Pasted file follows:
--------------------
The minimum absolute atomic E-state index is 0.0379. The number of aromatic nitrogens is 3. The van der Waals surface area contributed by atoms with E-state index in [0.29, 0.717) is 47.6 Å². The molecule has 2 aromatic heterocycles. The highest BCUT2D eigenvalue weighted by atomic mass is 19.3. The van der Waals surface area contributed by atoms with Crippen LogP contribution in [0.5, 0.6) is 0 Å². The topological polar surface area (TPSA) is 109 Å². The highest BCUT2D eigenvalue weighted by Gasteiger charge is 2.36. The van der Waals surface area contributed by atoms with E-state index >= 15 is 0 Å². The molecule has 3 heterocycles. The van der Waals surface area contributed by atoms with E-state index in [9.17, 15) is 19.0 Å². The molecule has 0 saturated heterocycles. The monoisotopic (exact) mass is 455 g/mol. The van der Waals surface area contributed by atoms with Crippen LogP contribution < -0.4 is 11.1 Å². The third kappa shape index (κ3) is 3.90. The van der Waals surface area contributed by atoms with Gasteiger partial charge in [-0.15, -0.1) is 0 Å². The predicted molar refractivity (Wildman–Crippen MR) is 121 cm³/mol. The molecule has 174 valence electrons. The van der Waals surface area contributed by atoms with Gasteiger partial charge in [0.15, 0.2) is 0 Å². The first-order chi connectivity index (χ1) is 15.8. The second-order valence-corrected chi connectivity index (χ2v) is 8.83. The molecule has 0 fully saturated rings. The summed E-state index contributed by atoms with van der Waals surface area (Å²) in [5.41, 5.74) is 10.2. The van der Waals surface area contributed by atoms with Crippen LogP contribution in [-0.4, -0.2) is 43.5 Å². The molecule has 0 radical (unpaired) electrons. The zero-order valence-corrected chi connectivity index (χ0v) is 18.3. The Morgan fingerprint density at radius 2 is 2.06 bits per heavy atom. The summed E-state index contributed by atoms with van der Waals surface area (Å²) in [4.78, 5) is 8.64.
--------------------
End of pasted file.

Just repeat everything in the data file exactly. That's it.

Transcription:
The minimum absolute atomic E-state index is 0.0379. The number of aromatic nitrogens is 3. The van der Waals surface area contributed by atoms with E-state index in [0.29, 0.717) is 47.6 Å². The molecule has 2 aromatic heterocycles. The highest BCUT2D eigenvalue weighted by atomic mass is 19.3. The van der Waals surface area contributed by atoms with Crippen LogP contribution in [0.5, 0.6) is 0 Å². The topological polar surface area (TPSA) is 109 Å². The highest BCUT2D eigenvalue weighted by Gasteiger charge is 2.36. The van der Waals surface area contributed by atoms with E-state index >= 15 is 0 Å². The molecule has 3 heterocycles. The van der Waals surface area contributed by atoms with E-state index in [9.17, 15) is 19.0 Å². The molecule has 0 saturated heterocycles. The monoisotopic (exact) mass is 455 g/mol. The van der Waals surface area contributed by atoms with Crippen LogP contribution < -0.4 is 11.1 Å². The third kappa shape index (κ3) is 3.90. The van der Waals surface area contributed by atoms with Gasteiger partial charge in [-0.15, -0.1) is 0 Å². The predicted molar refractivity (Wildman–Crippen MR) is 121 cm³/mol. The molecule has 174 valence electrons. The van der Waals surface area contributed by atoms with Gasteiger partial charge in [0.15, 0.2) is 0 Å². The first-order chi connectivity index (χ1) is 15.8. The second-order valence-corrected chi connectivity index (χ2v) is 8.83. The molecule has 0 fully saturated rings. The summed E-state index contributed by atoms with van der Waals surface area (Å²) in [5.41, 5.74) is 10.2. The van der Waals surface area contributed by atoms with Crippen LogP contribution in [-0.4, -0.2) is 43.5 Å². The molecule has 0 radical (unpaired) electrons. The zero-order valence-corrected chi connectivity index (χ0v) is 18.3. The Morgan fingerprint density at radius 2 is 2.06 bits per heavy atom. The summed E-state index contributed by atoms with van der Waals surface area (Å²) in [4.78, 5) is 8.64.